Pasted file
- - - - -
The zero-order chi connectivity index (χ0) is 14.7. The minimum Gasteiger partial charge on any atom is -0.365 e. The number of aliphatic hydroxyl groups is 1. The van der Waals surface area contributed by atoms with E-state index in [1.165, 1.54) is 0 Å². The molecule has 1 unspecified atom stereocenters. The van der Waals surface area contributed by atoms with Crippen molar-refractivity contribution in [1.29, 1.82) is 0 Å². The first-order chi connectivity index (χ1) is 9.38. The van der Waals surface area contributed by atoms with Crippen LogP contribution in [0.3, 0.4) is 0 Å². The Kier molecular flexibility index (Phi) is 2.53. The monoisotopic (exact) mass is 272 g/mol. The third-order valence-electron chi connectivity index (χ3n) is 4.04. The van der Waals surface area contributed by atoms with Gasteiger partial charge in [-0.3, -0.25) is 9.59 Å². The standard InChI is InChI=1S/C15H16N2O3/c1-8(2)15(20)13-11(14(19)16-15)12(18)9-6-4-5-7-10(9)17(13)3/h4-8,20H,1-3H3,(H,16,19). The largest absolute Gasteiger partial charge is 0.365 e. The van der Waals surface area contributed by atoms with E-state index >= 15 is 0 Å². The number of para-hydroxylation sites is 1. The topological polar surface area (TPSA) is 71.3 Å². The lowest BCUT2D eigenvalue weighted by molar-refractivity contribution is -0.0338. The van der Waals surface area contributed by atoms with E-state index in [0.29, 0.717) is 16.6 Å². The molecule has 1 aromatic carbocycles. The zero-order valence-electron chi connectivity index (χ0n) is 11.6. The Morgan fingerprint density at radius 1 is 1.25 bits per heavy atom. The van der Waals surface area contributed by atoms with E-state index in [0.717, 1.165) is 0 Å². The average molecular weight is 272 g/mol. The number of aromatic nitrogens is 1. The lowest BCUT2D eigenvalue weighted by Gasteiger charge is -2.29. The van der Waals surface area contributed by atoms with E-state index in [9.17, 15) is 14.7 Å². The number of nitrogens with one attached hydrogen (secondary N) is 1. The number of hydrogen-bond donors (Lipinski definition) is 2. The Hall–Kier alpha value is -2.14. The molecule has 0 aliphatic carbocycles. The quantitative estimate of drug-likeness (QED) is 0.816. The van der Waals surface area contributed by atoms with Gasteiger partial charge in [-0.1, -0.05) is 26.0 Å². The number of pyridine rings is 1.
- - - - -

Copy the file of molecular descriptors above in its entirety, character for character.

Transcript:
The zero-order chi connectivity index (χ0) is 14.7. The minimum Gasteiger partial charge on any atom is -0.365 e. The number of aliphatic hydroxyl groups is 1. The van der Waals surface area contributed by atoms with E-state index in [1.165, 1.54) is 0 Å². The molecule has 1 unspecified atom stereocenters. The van der Waals surface area contributed by atoms with Crippen molar-refractivity contribution in [1.29, 1.82) is 0 Å². The first-order chi connectivity index (χ1) is 9.38. The van der Waals surface area contributed by atoms with Crippen LogP contribution in [0.3, 0.4) is 0 Å². The Kier molecular flexibility index (Phi) is 2.53. The monoisotopic (exact) mass is 272 g/mol. The third-order valence-electron chi connectivity index (χ3n) is 4.04. The van der Waals surface area contributed by atoms with Gasteiger partial charge in [-0.3, -0.25) is 9.59 Å². The standard InChI is InChI=1S/C15H16N2O3/c1-8(2)15(20)13-11(14(19)16-15)12(18)9-6-4-5-7-10(9)17(13)3/h4-8,20H,1-3H3,(H,16,19). The largest absolute Gasteiger partial charge is 0.365 e. The van der Waals surface area contributed by atoms with E-state index >= 15 is 0 Å². The number of para-hydroxylation sites is 1. The topological polar surface area (TPSA) is 71.3 Å². The lowest BCUT2D eigenvalue weighted by molar-refractivity contribution is -0.0338. The van der Waals surface area contributed by atoms with E-state index in [0.29, 0.717) is 16.6 Å². The molecule has 1 aromatic carbocycles. The zero-order valence-electron chi connectivity index (χ0n) is 11.6. The Morgan fingerprint density at radius 1 is 1.25 bits per heavy atom. The van der Waals surface area contributed by atoms with E-state index in [0.717, 1.165) is 0 Å². The average molecular weight is 272 g/mol. The number of aromatic nitrogens is 1. The lowest BCUT2D eigenvalue weighted by Gasteiger charge is -2.29. The van der Waals surface area contributed by atoms with E-state index in [9.17, 15) is 14.7 Å². The number of nitrogens with one attached hydrogen (secondary N) is 1. The number of hydrogen-bond donors (Lipinski definition) is 2. The Hall–Kier alpha value is -2.14. The molecule has 0 aliphatic carbocycles. The quantitative estimate of drug-likeness (QED) is 0.816. The van der Waals surface area contributed by atoms with Gasteiger partial charge in [-0.1, -0.05) is 26.0 Å². The number of pyridine rings is 1.